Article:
The American College of Cardiology (ACC) also said it was pleased by this aspect of the legislation. “It addresses concerns by specialists practicing in the Medicare program to blunt the impact of budget neutrality in the 2021 Medicare Physician Fee Schedule,” an ACC article said. The society estimated that this mitigation would avert about a third of the scheduled cuts to some physicians.
The ACP lauded this provision and many others in the new COVID bill. “ACP is particularly pleased that the legislation provides across-the-board increases in Medicare payments to physicians in all specialties, substantially offsets budget neutrality cuts, and supports CMS’s decision to finalize higher payments for office visits and other related evaluation and management (E/M) services,” said ACP President Jacqueline Fincher, MD, in the statement.
PPP Rides Again
The resurrection of the Paycheck Protection Program (PPP) should also help many practices. Under the COVID-19 relief bill, $284 billion is set aside for forgivable PPP loans. To be eligible for a PPP loan, the ACC noted, a business must have 300 or fewer employees and must be able to show a 25% loss of revenue for any quarter of 2020. PPP loans don’t have to be paid back if they’re used to retain employees.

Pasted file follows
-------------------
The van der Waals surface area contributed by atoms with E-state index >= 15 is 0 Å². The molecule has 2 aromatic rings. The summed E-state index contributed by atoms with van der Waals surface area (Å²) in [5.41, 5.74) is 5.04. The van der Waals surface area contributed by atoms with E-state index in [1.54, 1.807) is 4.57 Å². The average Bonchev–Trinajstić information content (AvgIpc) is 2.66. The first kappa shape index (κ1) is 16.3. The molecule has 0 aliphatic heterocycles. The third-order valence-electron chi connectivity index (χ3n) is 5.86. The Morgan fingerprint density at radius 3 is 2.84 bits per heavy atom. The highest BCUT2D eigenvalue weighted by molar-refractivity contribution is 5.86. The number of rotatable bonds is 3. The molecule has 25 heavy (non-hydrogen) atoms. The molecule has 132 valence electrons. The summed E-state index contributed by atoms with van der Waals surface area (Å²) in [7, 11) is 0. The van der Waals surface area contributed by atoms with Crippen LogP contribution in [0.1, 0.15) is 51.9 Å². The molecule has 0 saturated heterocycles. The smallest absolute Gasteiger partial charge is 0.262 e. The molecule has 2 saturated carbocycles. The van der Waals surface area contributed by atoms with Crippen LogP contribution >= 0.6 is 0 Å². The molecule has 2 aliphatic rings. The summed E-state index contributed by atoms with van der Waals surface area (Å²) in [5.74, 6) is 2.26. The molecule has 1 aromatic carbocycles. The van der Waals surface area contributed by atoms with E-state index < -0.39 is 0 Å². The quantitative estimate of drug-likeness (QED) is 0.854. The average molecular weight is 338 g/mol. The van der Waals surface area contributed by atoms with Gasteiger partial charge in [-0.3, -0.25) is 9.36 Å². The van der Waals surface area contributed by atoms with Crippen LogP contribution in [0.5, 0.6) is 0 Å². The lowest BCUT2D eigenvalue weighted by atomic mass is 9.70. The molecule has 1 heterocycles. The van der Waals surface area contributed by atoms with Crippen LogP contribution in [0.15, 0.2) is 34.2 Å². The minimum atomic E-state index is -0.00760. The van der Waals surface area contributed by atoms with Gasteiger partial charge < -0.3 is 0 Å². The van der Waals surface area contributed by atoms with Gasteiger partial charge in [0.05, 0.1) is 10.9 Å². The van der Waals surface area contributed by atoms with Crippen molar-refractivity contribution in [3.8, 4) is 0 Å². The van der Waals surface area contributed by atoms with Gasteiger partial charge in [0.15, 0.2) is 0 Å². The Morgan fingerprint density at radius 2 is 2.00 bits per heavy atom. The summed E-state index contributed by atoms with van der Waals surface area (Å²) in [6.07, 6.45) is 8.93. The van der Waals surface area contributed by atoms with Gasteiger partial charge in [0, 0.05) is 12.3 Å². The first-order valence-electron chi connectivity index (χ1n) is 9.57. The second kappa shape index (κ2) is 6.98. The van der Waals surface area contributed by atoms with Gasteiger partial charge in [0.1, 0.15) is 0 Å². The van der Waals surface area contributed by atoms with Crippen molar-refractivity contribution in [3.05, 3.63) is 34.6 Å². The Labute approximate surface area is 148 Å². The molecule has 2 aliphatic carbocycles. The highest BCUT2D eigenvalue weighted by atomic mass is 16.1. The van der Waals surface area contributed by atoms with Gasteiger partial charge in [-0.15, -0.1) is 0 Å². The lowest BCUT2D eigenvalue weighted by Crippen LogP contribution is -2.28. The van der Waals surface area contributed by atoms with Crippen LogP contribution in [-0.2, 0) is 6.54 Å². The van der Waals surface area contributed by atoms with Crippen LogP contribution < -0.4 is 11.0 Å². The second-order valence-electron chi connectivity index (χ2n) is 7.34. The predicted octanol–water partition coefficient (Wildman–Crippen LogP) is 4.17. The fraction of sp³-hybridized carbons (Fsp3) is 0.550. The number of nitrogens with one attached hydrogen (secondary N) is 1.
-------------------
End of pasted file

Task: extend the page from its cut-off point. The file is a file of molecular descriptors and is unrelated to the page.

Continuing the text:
The vast majority of practices should qualify for these loans. In June, according to the Medical Group Management Association (MGMA), average revenues for MGMA member practices were only 76% of what they were in 2019. Moreover, the bill’s language would allow practices that saw crushing drops in volume last spring to apply for the PPP loans. Ninety percent of respondents to a MGMA survey said they’d obtained these loans the first time around.
On the other hand, the COVID relief bill does not replicate the earlier grants made available to healthcare providers through the Provider Relief Fund. And the Small Business Administration stopped offering grants under the Economic Injury Disaster Loan program last summer.
Two other facets of the new legislation will have an economic impact on providers. The bill delays by 3 months the 2% Medicare sequester cuts that were slated to resume on January 1, 2021. The ACP would like to postpone the sequestration cuts until at least the end of the public health emergency.
The ACP praised other parts of the bill, including its funding for vaccine distribution and COVID-19 testing, new funding for community health centers, and the establishment of 1000 additional Medicare-supported graduate medical education positions.